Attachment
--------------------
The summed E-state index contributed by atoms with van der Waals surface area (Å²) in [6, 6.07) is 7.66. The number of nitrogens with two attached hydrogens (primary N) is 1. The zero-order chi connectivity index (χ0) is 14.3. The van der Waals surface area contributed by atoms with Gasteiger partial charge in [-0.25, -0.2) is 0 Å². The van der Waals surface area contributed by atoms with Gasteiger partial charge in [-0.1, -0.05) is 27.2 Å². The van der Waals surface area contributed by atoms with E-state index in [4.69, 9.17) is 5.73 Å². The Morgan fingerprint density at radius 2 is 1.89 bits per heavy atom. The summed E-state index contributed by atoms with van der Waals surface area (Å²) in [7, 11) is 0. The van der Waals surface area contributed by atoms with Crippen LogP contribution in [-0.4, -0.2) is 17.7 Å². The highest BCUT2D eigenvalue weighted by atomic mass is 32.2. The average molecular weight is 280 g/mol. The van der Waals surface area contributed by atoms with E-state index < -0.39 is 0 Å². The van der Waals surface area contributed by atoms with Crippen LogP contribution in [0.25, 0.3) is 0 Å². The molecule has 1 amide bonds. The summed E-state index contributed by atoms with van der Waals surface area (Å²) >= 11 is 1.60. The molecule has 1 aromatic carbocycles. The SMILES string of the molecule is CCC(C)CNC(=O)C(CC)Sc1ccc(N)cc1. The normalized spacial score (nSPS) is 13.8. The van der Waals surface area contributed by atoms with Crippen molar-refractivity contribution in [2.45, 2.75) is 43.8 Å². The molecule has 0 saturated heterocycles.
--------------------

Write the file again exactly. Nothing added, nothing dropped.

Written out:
The summed E-state index contributed by atoms with van der Waals surface area (Å²) in [6, 6.07) is 7.66. The number of nitrogens with two attached hydrogens (primary N) is 1. The zero-order chi connectivity index (χ0) is 14.3. The van der Waals surface area contributed by atoms with Gasteiger partial charge in [-0.25, -0.2) is 0 Å². The van der Waals surface area contributed by atoms with Gasteiger partial charge in [-0.1, -0.05) is 27.2 Å². The van der Waals surface area contributed by atoms with E-state index in [4.69, 9.17) is 5.73 Å². The Morgan fingerprint density at radius 2 is 1.89 bits per heavy atom. The summed E-state index contributed by atoms with van der Waals surface area (Å²) in [7, 11) is 0. The van der Waals surface area contributed by atoms with Crippen LogP contribution in [-0.4, -0.2) is 17.7 Å². The highest BCUT2D eigenvalue weighted by atomic mass is 32.2. The average molecular weight is 280 g/mol. The van der Waals surface area contributed by atoms with E-state index < -0.39 is 0 Å². The van der Waals surface area contributed by atoms with Crippen LogP contribution in [0.25, 0.3) is 0 Å². The molecule has 1 amide bonds. The summed E-state index contributed by atoms with van der Waals surface area (Å²) >= 11 is 1.60. The molecule has 1 aromatic carbocycles. The SMILES string of the molecule is CCC(C)CNC(=O)C(CC)Sc1ccc(N)cc1. The normalized spacial score (nSPS) is 13.8. The van der Waals surface area contributed by atoms with Crippen molar-refractivity contribution in [2.45, 2.75) is 43.8 Å². The molecule has 0 saturated heterocycles.